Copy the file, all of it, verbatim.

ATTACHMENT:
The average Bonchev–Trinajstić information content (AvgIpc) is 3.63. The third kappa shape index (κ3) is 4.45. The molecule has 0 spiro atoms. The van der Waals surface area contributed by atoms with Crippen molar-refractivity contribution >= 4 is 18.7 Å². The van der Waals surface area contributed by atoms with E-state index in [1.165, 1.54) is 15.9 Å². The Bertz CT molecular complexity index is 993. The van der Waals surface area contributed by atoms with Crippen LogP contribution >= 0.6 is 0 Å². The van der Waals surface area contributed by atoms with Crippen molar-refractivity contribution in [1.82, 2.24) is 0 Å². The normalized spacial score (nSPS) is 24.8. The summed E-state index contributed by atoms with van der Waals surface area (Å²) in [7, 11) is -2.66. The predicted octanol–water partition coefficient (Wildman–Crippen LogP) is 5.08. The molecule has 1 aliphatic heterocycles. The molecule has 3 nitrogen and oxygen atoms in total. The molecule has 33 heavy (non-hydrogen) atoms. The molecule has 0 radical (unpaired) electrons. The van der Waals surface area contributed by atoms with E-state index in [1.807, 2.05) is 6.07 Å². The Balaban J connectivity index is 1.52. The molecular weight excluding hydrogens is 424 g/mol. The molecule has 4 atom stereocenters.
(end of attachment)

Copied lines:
The average Bonchev–Trinajstić information content (AvgIpc) is 3.63. The third kappa shape index (κ3) is 4.45. The molecule has 0 spiro atoms. The van der Waals surface area contributed by atoms with Crippen molar-refractivity contribution >= 4 is 18.7 Å². The van der Waals surface area contributed by atoms with E-state index in [1.165, 1.54) is 15.9 Å². The Bertz CT molecular complexity index is 993. The van der Waals surface area contributed by atoms with Crippen LogP contribution >= 0.6 is 0 Å². The van der Waals surface area contributed by atoms with Crippen molar-refractivity contribution in [1.82, 2.24) is 0 Å². The normalized spacial score (nSPS) is 24.8. The summed E-state index contributed by atoms with van der Waals surface area (Å²) in [7, 11) is -2.66. The predicted octanol–water partition coefficient (Wildman–Crippen LogP) is 5.08. The molecule has 1 aliphatic heterocycles. The molecule has 3 nitrogen and oxygen atoms in total. The molecule has 33 heavy (non-hydrogen) atoms. The molecule has 0 radical (unpaired) electrons. The van der Waals surface area contributed by atoms with E-state index in [1.807, 2.05) is 6.07 Å². The Balaban J connectivity index is 1.52. The molecular weight excluding hydrogens is 424 g/mol. The molecule has 4 atom stereocenters.